Day 15. Last day in Wales

The England and Wales border wanders around a lot but the Harp Inn at Glasbury is firmly in Wales. Andy and Sally, from Gloucestershire, have only been in place for about 18 months but have made their mark in the locality, evidenced by a lively cheese tasting evening that is a regular event on Sunday nights. As far as I could understand it each person (last night there were 13) supplies a cheese which is tasted by everyone who gives marks out of ten. The marks are totalled and an overall winner is announced. There was no prize but considerable enjoyment for the participants. Unfortunately, being Sunday, only pizza was available for me and the 12″ rustic that I ate was fine, going well with a couple of pints of Butty Bach bitter from the Wye Vallet brewery in Herefordshire.

This morning the weather was a bit dull as I ate my good full breakfast, top marks especially for the sausage. There were only three staying and the other couple did not appear until I was finished and packed. I set off at about 0915 and had about four miles on the flat to Talgarth, passing through the hamlet of Three Cocks on the way. Andy had warned me that the A497 road beyond Talgarth had been closed for some months because of a land slide but my route took me on a very narrow country lane avoiding the roadworks on the A479 and I had a brisk climb for a couple of miles that took me up to 1100 feet before I rejoined the A479.

The joy of the road closure was that I now had the road to myself for the 8 mile descent to join the A40 just west of Crickhowell and most of the climbing was out of the way. I stopped and took a picture showing the low cloud on the hill tops that I would have been following with my original plan.

As I had abandoned my plan of following the border as closely as possible I gave myself a new challenge which was to visit the castles on my route and the first was at Abergavenny. English antiquary William Camden states that the castle “has been oftner stain’d with the infamy of treachery, than any other castle in Wales.” and was the scene of a massacre of Welsh noblemen in 1175. Little remains of the castle which is managed by a charitable Trust but a hunting lodge built on the site of the motte by a latterday Earl of Abergavenny has been turned into a museum which sits rather indecorously next to the ruins.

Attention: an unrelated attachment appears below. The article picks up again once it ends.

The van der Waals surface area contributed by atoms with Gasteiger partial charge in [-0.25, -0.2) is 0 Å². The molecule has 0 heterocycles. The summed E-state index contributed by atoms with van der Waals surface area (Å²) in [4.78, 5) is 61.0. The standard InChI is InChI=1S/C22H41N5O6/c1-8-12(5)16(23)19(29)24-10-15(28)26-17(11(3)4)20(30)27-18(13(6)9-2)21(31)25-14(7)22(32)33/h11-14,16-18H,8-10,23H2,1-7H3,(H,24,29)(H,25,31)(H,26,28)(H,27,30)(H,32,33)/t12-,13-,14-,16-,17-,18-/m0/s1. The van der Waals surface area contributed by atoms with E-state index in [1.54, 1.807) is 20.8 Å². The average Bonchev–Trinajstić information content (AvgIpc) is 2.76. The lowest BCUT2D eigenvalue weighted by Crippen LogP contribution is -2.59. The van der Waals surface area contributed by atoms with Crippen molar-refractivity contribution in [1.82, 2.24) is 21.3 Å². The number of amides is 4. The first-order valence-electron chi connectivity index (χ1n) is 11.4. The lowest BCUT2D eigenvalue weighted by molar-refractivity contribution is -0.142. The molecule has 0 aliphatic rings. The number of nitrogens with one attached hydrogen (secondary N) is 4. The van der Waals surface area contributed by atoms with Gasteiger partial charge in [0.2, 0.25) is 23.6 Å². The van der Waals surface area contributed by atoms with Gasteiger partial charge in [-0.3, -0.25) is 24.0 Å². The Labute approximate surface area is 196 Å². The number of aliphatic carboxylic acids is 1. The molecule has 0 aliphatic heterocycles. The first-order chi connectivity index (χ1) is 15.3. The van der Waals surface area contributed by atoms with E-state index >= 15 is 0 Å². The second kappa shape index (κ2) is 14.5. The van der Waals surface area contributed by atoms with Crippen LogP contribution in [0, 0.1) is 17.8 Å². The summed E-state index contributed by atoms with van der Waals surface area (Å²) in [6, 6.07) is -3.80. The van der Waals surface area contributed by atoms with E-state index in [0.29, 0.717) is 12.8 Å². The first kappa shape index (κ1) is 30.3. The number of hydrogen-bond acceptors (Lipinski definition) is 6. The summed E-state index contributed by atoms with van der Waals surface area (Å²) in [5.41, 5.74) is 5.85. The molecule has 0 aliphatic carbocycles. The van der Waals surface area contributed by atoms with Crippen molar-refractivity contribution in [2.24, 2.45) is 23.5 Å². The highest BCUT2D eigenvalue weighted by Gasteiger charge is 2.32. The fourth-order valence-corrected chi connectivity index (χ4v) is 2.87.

I was able to avoid the busy A40 by taking a B road that runs almost parallell with it for the next 7 miles and although it had the usual ups and downs it was easy cycling. However I had to join the A40 in order to see my next castle, Raglan which can only be approached from that road. Unfortunately Cadw don’t open the castle to visitors on a Monday so I could only take a picture over a large hedge

Raglan Castle

It’s a rather fine looking edifice from the outside, built mainly in the 15th century, and was the seat of the Dukes of Somerset and Beaufort but was put out of military use or slighted after the English Civil War. It was abandoned as a dwelling and bits of it were nicked to repair or rebuild other structures, turning it into a romantic ruin that has been a tourist attraction since the 18th century.

Raglan lies about 8 miles from Monmouth, my next stop. The original Monmouth castle is even more dilapidated than Abergavenny and sits next to the solid looking red sandstone 17th century Great Castle House, built by one of the Somersets, that now houses a museum and is the HQ of the Royal Monmouthshire Militia.